It was Marx who warned us that history's first iteration is as tragedy, its second, farce. So it shouldn't be surprising that, after a phalanx of reporters, politicians, energy experts and federal prosecutors used a mountain of depositions, affidavits, financial records and (shudder) PowerPoint presentations to disclose one of the biggest corporate frauds in history, British playwright Lucy Prebble chose to tackle it. With a collection of high-energy song-and-dance numbers. With incisive insights, manifested with lacerating wit. With some locker-room humor and a little of the bump-and-grind. And a few well-placed dinosaur masks.
The unlikely result—a musical based on advanced corporate malfeasance?—took the West End by storm in 2009–10. But its subsequent Broadway run left the top critics deeply divided, with passionate supporters and detractors. As a result, Enron garnered four Tony nominations, including one for best original score, but it also closed after a one-month run, ushered into its grave by a controversial drubbing in The New York Times, despite considerable consensus that the show deserved better.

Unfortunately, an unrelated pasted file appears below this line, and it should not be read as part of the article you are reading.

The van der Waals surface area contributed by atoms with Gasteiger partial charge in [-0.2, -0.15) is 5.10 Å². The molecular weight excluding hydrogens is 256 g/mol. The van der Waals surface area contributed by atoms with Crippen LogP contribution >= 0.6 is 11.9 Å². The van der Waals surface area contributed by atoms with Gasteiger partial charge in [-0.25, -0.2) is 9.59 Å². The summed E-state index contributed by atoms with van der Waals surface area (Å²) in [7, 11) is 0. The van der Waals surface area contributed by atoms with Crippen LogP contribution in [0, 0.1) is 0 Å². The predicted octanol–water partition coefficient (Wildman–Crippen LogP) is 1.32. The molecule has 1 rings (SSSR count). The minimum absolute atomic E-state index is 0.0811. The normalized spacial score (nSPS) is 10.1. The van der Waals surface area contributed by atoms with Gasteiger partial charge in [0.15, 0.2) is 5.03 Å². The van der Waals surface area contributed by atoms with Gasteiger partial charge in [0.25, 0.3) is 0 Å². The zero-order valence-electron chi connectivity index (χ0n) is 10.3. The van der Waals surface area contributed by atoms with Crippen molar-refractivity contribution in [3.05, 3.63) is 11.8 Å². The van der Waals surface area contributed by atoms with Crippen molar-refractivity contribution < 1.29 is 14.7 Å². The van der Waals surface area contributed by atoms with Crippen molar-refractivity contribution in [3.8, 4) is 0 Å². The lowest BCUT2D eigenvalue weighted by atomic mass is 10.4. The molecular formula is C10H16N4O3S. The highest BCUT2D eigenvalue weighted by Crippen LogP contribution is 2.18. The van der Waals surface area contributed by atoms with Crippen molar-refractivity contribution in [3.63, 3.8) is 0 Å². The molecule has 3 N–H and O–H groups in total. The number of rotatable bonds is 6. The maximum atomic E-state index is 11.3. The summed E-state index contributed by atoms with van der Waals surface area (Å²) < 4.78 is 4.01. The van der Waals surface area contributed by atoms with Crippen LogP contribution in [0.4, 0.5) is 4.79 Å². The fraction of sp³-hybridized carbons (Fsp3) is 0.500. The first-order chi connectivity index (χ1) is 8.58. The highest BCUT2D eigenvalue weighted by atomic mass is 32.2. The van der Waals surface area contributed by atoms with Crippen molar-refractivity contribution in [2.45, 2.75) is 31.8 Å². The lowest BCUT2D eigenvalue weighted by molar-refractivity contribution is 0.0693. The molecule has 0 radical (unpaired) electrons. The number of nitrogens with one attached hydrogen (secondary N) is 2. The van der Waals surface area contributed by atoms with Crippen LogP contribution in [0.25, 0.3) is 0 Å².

Given Burning Coal's ongoing interest, and skill, in staging works exploring recent world history (like The Shape of the Table), it makes sense that the company would take on this audacious work as a season opener at its Murphey School site. With Jerome Davis directing, choreography by Robin Harris and a muscular cast including John Allore, Nick Berg Barnes, Julie Oliver and Jenn Suchanec, it should be quite a ride. The show runs Thursdays–Sundays through Sept. 25. —Byron Woods